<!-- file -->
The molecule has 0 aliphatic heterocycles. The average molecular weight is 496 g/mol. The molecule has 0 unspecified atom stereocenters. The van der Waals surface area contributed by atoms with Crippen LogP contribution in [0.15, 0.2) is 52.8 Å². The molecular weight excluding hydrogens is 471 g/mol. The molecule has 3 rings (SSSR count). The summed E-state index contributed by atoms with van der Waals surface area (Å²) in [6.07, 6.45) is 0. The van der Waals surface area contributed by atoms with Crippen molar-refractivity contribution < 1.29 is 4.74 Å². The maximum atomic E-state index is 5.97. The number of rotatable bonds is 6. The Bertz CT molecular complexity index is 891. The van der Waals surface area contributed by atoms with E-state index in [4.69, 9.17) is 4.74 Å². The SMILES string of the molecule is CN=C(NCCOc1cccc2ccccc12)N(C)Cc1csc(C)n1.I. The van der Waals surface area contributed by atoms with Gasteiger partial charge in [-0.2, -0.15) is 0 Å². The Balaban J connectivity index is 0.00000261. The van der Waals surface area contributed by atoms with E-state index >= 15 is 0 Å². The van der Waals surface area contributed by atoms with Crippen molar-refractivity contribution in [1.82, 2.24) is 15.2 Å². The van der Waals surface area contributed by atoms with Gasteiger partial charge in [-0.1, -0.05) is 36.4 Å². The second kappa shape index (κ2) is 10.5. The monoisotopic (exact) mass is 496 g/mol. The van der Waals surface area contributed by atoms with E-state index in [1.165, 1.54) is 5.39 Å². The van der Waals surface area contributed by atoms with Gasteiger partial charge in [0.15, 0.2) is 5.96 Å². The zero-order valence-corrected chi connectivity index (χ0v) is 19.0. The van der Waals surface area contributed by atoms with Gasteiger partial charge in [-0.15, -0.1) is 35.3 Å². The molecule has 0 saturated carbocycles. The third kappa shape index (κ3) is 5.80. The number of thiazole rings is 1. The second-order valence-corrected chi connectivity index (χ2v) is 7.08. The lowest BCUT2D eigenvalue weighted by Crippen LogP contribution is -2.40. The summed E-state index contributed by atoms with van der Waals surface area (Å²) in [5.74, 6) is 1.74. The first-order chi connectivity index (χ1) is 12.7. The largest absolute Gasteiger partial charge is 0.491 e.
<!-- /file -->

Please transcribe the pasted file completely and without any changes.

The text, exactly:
The molecule has 0 aliphatic heterocycles. The average molecular weight is 496 g/mol. The molecule has 0 unspecified atom stereocenters. The van der Waals surface area contributed by atoms with Crippen LogP contribution in [0.15, 0.2) is 52.8 Å². The molecular weight excluding hydrogens is 471 g/mol. The molecule has 3 rings (SSSR count). The summed E-state index contributed by atoms with van der Waals surface area (Å²) in [6.07, 6.45) is 0. The van der Waals surface area contributed by atoms with Crippen molar-refractivity contribution < 1.29 is 4.74 Å². The maximum atomic E-state index is 5.97. The number of rotatable bonds is 6. The Bertz CT molecular complexity index is 891. The van der Waals surface area contributed by atoms with E-state index in [4.69, 9.17) is 4.74 Å². The SMILES string of the molecule is CN=C(NCCOc1cccc2ccccc12)N(C)Cc1csc(C)n1.I. The van der Waals surface area contributed by atoms with Gasteiger partial charge in [-0.2, -0.15) is 0 Å². The Balaban J connectivity index is 0.00000261. The van der Waals surface area contributed by atoms with E-state index >= 15 is 0 Å². The van der Waals surface area contributed by atoms with Crippen molar-refractivity contribution in [1.82, 2.24) is 15.2 Å². The van der Waals surface area contributed by atoms with Gasteiger partial charge in [-0.1, -0.05) is 36.4 Å². The second kappa shape index (κ2) is 10.5. The monoisotopic (exact) mass is 496 g/mol. The van der Waals surface area contributed by atoms with E-state index in [1.165, 1.54) is 5.39 Å². The van der Waals surface area contributed by atoms with Gasteiger partial charge in [0.15, 0.2) is 5.96 Å². The zero-order valence-corrected chi connectivity index (χ0v) is 19.0. The van der Waals surface area contributed by atoms with Gasteiger partial charge in [-0.15, -0.1) is 35.3 Å². The molecule has 0 saturated carbocycles. The third kappa shape index (κ3) is 5.80. The number of thiazole rings is 1. The second-order valence-corrected chi connectivity index (χ2v) is 7.08. The lowest BCUT2D eigenvalue weighted by Crippen LogP contribution is -2.40. The summed E-state index contributed by atoms with van der Waals surface area (Å²) in [5.74, 6) is 1.74. The first-order chi connectivity index (χ1) is 12.7. The largest absolute Gasteiger partial charge is 0.491 e.